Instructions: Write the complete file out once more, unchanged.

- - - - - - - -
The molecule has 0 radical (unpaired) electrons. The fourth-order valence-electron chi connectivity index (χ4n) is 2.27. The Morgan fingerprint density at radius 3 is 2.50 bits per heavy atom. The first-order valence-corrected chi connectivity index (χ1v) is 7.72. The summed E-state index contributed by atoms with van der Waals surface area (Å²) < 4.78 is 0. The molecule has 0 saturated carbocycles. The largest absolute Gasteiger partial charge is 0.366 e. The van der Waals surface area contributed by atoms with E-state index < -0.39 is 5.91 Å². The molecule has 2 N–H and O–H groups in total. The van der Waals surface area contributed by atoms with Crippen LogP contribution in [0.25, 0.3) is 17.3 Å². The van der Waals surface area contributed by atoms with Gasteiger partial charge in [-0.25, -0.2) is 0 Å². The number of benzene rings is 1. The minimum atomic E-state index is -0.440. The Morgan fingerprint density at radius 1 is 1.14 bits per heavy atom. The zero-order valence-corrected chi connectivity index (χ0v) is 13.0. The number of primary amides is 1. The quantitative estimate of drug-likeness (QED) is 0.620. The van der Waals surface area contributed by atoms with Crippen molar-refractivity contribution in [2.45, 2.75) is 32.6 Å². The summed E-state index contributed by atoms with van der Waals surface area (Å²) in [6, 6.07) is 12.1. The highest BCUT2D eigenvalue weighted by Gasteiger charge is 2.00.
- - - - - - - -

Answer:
The molecule has 0 radical (unpaired) electrons. The fourth-order valence-electron chi connectivity index (χ4n) is 2.27. The Morgan fingerprint density at radius 3 is 2.50 bits per heavy atom. The first-order valence-corrected chi connectivity index (χ1v) is 7.72. The summed E-state index contributed by atoms with van der Waals surface area (Å²) < 4.78 is 0. The molecule has 0 saturated carbocycles. The largest absolute Gasteiger partial charge is 0.366 e. The van der Waals surface area contributed by atoms with E-state index < -0.39 is 5.91 Å². The molecule has 2 N–H and O–H groups in total. The van der Waals surface area contributed by atoms with Crippen LogP contribution in [0.25, 0.3) is 17.3 Å². The van der Waals surface area contributed by atoms with Gasteiger partial charge in [-0.25, -0.2) is 0 Å². The number of benzene rings is 1. The minimum atomic E-state index is -0.440. The Morgan fingerprint density at radius 1 is 1.14 bits per heavy atom. The zero-order valence-corrected chi connectivity index (χ0v) is 13.0. The number of primary amides is 1. The quantitative estimate of drug-likeness (QED) is 0.620. The van der Waals surface area contributed by atoms with Crippen molar-refractivity contribution in [2.45, 2.75) is 32.6 Å². The summed E-state index contributed by atoms with van der Waals surface area (Å²) in [6, 6.07) is 12.1. The highest BCUT2D eigenvalue weighted by Gasteiger charge is 2.00.